South Shore Health's Breast Milk Depot Helps NICU Preemies

Nearly 12 percent of babies born in the US are born prematurely. In addition to advanced medical interventions and medicines, these tiny babies benefit from the protective properties of breast milk to stave off certain types of infections. However, sometimes moms can’t provide their babies with enough breast milk, which is why breast milk donations are so important.

South Shore Health has partnered with Mother’s Milk Bank Northeast to open a human milk depot— a community location where screened donors who have more breast milk than their own babies need can drop off donations for shipment to a milk bank—providing a precious resource for families so premature infants can grow and thrive.

“The decision to become a donation site was an easy one,” said John Fiascone, MD, Medical Director of South Shore Health's Neonatal Intensive Care Unit (NICU).

Breast milk, while important for all babies, is particularly important for those babies who are born prematurely. Some of the benefits include protection against infection, better developmental outcomes, and reduced stress.

The milk bank screens, pasteurizes, and tests the donated breast milk, and then dispenses it primarily to premature and sick babies whose mothers do not have enough breast milk. South Shore moms can bring their milk donations to South Shore Hospital for shipment to Mothers’ Milk Bank Northeast (MMBNE) starting in November.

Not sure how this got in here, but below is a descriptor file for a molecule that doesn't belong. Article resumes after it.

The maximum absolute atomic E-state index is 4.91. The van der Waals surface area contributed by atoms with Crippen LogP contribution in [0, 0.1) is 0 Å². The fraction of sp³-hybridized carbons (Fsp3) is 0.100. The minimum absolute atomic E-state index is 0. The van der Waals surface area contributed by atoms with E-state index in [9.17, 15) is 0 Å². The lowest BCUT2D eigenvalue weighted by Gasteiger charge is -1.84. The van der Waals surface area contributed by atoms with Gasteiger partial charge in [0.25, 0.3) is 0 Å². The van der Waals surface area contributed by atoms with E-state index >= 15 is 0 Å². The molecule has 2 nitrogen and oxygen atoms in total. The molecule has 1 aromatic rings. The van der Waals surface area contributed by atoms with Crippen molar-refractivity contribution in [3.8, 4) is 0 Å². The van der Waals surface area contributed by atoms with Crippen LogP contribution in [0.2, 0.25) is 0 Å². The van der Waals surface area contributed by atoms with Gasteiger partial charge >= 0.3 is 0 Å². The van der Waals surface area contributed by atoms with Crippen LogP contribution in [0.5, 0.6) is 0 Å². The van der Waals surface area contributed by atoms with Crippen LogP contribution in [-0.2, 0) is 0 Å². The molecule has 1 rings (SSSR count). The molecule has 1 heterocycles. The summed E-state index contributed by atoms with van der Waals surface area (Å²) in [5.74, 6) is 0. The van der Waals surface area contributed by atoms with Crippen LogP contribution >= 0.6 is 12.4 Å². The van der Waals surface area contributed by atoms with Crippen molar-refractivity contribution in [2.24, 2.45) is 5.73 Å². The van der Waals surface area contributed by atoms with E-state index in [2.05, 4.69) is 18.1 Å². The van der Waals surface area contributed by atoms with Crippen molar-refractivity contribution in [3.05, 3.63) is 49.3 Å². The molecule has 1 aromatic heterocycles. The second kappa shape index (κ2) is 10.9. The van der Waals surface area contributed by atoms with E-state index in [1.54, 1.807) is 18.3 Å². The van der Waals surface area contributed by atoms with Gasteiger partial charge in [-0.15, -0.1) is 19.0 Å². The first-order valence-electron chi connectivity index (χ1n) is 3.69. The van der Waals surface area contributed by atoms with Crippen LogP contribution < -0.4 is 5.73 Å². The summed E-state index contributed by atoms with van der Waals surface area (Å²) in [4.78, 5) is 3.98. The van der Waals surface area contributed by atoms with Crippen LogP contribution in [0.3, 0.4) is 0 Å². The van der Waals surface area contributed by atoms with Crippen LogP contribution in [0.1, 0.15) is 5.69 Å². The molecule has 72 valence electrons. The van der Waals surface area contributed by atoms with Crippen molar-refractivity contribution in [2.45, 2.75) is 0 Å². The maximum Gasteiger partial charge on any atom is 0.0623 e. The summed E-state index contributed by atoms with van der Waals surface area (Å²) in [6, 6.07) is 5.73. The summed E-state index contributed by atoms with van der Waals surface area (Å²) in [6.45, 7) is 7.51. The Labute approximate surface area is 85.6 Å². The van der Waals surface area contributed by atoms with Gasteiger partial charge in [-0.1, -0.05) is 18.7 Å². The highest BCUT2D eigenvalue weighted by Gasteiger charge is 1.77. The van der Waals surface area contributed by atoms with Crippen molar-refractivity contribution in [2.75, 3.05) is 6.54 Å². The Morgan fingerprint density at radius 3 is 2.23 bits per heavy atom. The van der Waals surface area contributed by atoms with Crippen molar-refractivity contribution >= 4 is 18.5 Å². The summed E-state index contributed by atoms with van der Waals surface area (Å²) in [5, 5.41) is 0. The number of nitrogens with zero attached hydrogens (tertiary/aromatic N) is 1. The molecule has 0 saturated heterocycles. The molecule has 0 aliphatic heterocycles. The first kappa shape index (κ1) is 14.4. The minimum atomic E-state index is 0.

“The presence of this new milk depot at South Shore Hospital will increase awareness of the importance of breastfeeding and donating milk. Donor mothers find the experience of donating very special, and we hope that the depot at the hospital will provide an opportunity for mothers to network with one another about this unique, lifesaving gift,” said Naomi Bar-Yam, Ph.D., Executive Director of Mothers’ Milk Bank Northeast.

Milk donor screenings are modeled after blood donor screenings. Donors will have to divulge their health history, get approval from a physician and will have to take a blood test. These measures are taken to ensure the safety of milk for the fragile premature and sick babies. Milk from mothers who pass the screening is also pasteurized and tested by an independent lab to ensure safety before being dispensed to hospitals or families.

Visit the Mother’s Milk Bank Northeast website to learn more about donating breast milk at South Shore Hospital, or call a Donor Intake Coordinator for screening at (617) 527-6263 x3 or email donate [at]

The Donor Intake Coordinator will provide further details on how to bring the milk to South Shore Hospital.


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